Donna says, “I think the key word in your question was conversation. When the MSP sits down with a small business, it has to be a conversation and not the MSP talking at the small business. I might open up, and this is one of the things I recommend in the book actually, with asking the small business, “have you ever kept a log or a record of the kind of disruptive events that you experience, that have caused you headaches or interfered with your business?” If you start thinking about it, even though you may be fortunate enough not to have experienced a hurricane or a flood, there are these everyday challenges that interfere with your business. It could be human error, it could be a power outage, and these could be hugely disruptive. We don’t typically think of them, because we’re not thinking of them in the framework of disaster. One example, that actually came to my attention recently, was the United States Patent and Trademark Office, they went down, they lost all their services for almost a week in December. The reason was because of power outage in offices in Virginia where they operated. Now, no hurricane, no flood, no major headlines, just a fairly trivial event. It’s trivial because it happened so frequent. The power outage completely disrupted their operations. I would probably start by asking the small business owner,” have you kept a log to see the kind of events that you’re experiencing, and what they’re doing to your productivity”, and so forth, because I think that forces them to think a little bit more about, yeah I never thought about it, but if I look at 30 days of what we’ve experienced, it does add up. I might start that way.”
Can you tell us a bit about the upcoming webinar that you’re doing with Datto on February 4th?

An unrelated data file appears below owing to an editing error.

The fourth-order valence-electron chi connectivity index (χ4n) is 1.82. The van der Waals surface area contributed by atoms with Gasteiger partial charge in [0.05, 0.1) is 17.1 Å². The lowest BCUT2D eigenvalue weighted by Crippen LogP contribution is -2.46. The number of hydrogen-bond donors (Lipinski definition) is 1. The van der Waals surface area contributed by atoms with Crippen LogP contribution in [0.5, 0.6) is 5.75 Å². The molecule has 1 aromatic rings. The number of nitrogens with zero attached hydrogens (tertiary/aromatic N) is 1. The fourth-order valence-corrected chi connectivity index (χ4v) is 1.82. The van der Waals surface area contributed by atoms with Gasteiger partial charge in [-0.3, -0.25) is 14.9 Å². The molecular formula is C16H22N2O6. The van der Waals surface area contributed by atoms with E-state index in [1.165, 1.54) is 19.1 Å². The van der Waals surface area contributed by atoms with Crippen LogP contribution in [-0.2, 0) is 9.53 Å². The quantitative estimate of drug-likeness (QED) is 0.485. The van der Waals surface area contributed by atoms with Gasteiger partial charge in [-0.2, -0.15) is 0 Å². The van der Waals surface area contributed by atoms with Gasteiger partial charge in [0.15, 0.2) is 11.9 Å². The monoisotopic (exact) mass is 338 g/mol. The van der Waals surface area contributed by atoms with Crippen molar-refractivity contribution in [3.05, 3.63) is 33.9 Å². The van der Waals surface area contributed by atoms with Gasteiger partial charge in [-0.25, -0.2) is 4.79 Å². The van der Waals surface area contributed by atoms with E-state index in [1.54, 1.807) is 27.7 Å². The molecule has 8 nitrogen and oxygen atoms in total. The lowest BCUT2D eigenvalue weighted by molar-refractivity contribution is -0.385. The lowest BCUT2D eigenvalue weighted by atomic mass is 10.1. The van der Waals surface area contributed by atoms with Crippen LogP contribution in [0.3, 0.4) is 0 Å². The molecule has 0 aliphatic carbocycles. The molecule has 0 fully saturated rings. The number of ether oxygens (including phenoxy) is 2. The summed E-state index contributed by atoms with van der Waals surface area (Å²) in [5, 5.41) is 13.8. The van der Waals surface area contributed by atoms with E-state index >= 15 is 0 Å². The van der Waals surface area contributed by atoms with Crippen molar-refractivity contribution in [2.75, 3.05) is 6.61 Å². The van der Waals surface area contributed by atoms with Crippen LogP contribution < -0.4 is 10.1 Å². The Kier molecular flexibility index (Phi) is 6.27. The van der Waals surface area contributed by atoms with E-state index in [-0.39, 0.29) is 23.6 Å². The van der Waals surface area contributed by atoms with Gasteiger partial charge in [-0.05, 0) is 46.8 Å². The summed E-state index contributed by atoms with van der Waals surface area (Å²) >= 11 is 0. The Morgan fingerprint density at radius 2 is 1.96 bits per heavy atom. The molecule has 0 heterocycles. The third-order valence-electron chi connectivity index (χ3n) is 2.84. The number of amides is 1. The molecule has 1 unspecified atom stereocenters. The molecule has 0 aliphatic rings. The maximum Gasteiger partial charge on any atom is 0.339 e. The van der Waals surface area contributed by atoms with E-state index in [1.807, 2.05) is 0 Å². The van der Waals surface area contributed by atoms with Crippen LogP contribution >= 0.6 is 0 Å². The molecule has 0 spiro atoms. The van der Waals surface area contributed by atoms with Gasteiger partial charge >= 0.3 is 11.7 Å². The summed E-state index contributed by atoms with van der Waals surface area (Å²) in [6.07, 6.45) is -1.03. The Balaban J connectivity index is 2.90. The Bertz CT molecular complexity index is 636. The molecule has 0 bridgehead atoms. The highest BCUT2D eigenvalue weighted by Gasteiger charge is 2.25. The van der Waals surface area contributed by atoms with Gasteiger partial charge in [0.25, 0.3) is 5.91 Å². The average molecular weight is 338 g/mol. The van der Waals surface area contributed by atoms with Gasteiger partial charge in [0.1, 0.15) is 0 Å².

“What I’m excited about is one of the things that I did was I wrote a risk IQ test,” Donna says, “When you sign up for the webinar you’re going to get a short, like little 10 page quiz, nothing major, and you can just take a look at it and see what do you think the answers are. Give it a little bit of thought. Then we’re going to open up by seeing how people answered and what the correct answers are. I think, what a lot of people are going to find is that they really didn’t have an accurate assessment of the risks. Hopefully that will be an eye opener, and focus our intentions towards doing some really productive work on that webinar, to get rid of that risk in a very constructive way, that’s empowering for your business. We’re going to go through best practices, we’re going to go through five steps to creating a disaster recovery plan, and what we’re also going to do, after the webinar is over, is for everyone who wants one, they’re going to get a template or a blueprint of things they can do to get started. They’re not going to be overwhelmed with oh my goodness, the webinars over, now what do I do. You have a concrete action steps that you can do that break it down in very simple ways. You also, as you mentioned, if you can’t participate in the live recording, the live broadcast, it will be recorded. Those recordings will be available, so you can go back and refresh, or if you have new employees join your company they can go take a look at it, when they sign on it’ll be available to them. Any follow up questions you have we’re available to answer them at any time, so there will be ongoing support. I’m excited about that. Hopefully, we’ll get some work done, raise some awareness, and break it down for people, so they realize that this is important and it’s very simple and manageable.”